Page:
Tamara Kuldin sings romantic ballads with emotional maturity

For an album filled with gems of the Great American Songbook, it is telling that the songs that mostly stand out are Tamara Kuldin’s original compositions. ‘Maisie’s song’ in particular, has all it takes to become a modern classic – a sweet, catchy melody; simple, honest lyrics; a warm, compelling delivery by a vocalist at the top of her game.

Koi Kingdom: ‘Our sound is quirky, considered, groovy and brooding’

“The best part of being in Koi Kingdom is how open and free each member is with each other’s compositions. The foundations lie in the players that we are, so you hear heaps of Marcos’ signature whammy sound and b9 chords, Cheryl’s rhythmic and sometimes atonal blowing and Stephen’s songlike phrasing and free-blowing grooves.”

Omid Shayan: ‘Creation is hard and it hurts, but the result can be life-changing’

“My favourite moment to date was the first time SHAYAN played as a seven-piece. It wasn’t about playing a festival, or the people in the crowd, but about hearing the compositions played live for the first time by these incredible players. There is something so special about hearing the dots on the page turn into actual music, especially when it is played by great musicians.”

Jacqueline Gawler: ‘Stoneflower plays beautiful music with a little bit of chaos thrown in’

” We don’t confine ourselves to particular genres, or traditional interpretations of genres, and we don’t pre-determine too much about the music. All of us love pop, and have listened to loads in our time on the planet. And Brazilian tunes creep in because I find it hard to omit these from any setlist I’m involved in! Aside from that, Stoneflower creates a very gentle, magical sonic palette that doesn’t attempt to prove anything to listeners.”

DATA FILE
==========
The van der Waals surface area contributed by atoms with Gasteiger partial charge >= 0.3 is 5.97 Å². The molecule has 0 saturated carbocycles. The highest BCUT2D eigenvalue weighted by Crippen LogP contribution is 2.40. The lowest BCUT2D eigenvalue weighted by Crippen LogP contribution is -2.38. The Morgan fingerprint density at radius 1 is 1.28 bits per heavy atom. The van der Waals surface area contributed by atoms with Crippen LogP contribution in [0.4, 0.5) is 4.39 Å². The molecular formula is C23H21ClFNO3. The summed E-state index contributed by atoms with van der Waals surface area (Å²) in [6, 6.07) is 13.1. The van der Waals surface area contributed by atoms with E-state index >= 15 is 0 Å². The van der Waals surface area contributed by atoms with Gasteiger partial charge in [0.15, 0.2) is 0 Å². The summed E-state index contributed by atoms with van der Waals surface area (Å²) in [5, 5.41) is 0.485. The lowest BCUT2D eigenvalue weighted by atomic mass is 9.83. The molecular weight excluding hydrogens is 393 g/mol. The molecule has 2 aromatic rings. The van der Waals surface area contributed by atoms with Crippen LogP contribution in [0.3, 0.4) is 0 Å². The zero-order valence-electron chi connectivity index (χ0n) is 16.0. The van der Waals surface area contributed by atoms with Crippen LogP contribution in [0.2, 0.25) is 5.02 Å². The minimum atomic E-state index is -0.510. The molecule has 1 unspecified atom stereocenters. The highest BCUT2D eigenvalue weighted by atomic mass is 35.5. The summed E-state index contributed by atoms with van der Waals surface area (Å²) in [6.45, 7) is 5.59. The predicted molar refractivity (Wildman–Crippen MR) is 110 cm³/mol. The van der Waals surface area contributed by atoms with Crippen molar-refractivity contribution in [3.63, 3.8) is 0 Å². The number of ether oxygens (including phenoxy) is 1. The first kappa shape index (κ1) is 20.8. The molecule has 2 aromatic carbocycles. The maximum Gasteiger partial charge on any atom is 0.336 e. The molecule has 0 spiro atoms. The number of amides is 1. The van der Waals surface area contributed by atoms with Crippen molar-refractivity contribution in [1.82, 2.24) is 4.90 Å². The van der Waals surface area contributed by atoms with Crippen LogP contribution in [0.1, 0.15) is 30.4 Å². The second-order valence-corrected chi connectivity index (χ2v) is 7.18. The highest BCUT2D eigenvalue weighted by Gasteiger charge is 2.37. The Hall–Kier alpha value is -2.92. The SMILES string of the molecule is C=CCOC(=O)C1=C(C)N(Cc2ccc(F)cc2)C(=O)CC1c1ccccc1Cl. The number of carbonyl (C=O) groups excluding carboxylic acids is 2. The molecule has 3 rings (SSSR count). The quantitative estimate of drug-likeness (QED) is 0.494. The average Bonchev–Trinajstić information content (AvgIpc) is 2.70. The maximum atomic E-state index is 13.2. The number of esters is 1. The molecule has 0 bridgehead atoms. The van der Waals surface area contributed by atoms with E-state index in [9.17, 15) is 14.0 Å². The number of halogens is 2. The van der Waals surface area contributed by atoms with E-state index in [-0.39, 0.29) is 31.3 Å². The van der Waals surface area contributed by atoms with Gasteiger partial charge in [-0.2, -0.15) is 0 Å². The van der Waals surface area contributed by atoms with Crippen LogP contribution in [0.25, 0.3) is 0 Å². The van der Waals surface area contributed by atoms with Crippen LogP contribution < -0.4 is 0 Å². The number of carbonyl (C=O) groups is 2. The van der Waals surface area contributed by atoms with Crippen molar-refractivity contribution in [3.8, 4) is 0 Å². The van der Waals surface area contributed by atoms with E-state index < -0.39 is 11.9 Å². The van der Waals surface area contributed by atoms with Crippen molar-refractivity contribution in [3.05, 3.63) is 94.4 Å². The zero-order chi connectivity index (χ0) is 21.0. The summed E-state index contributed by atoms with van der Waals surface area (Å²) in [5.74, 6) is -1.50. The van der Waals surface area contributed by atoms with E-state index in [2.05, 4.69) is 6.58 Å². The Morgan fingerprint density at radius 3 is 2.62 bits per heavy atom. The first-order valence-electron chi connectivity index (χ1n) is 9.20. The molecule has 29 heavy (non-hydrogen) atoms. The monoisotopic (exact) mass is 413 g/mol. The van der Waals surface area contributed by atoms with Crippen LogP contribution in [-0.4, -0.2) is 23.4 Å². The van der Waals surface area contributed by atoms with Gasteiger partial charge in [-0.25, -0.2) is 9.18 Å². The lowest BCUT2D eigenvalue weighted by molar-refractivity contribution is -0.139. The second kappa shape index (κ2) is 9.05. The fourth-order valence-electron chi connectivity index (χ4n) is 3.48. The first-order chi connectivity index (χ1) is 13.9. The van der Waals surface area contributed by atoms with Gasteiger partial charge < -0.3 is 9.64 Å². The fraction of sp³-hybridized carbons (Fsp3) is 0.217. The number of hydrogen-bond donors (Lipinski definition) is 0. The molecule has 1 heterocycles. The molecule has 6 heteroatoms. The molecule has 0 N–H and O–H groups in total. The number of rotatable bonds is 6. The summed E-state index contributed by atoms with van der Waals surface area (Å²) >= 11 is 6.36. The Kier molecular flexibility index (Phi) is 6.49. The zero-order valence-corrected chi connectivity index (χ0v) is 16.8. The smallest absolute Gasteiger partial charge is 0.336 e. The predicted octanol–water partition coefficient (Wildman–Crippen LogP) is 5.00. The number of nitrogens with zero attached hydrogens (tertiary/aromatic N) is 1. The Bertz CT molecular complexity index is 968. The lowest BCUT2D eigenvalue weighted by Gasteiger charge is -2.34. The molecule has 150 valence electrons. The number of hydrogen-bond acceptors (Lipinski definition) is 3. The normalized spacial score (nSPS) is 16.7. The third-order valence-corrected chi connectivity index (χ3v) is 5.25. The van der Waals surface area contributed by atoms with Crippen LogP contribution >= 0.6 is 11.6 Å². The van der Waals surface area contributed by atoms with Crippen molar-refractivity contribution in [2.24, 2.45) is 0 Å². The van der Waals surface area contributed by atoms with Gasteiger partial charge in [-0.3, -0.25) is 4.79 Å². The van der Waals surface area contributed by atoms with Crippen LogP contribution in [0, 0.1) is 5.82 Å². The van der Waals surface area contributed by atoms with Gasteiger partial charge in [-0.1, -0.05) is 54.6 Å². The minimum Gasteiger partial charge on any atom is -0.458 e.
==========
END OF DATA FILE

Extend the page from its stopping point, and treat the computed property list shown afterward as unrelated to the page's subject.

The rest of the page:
Richard Pavlidis: ‘I aspire to reach a listener, even one single person, in the way that some of my favourite players have affected me’

“The music on this [‘Without Within’] should be very accessible to uninitiated jazz audiences, as well as hopefully having something there of deeper musical interest. I tried to use mood and emotion as a guide for the compositions, just like a pop song writer might,” says saxophonist Richard Pavlidis.

Sandy Evans: ‘the potential for collaborations between jazz and Indian musical traditions is almost infinite’

“In Bridge of Dreams, the collaboration between myself, Shubha and Aneesh was at the core of the creative process. I am not in any way expert in Hindustani music – they are! They generously share their knowledge, are willing to experiment, trust, take risks, and allow me to use my instincts to shape and recontextualise the musical materials they offer. “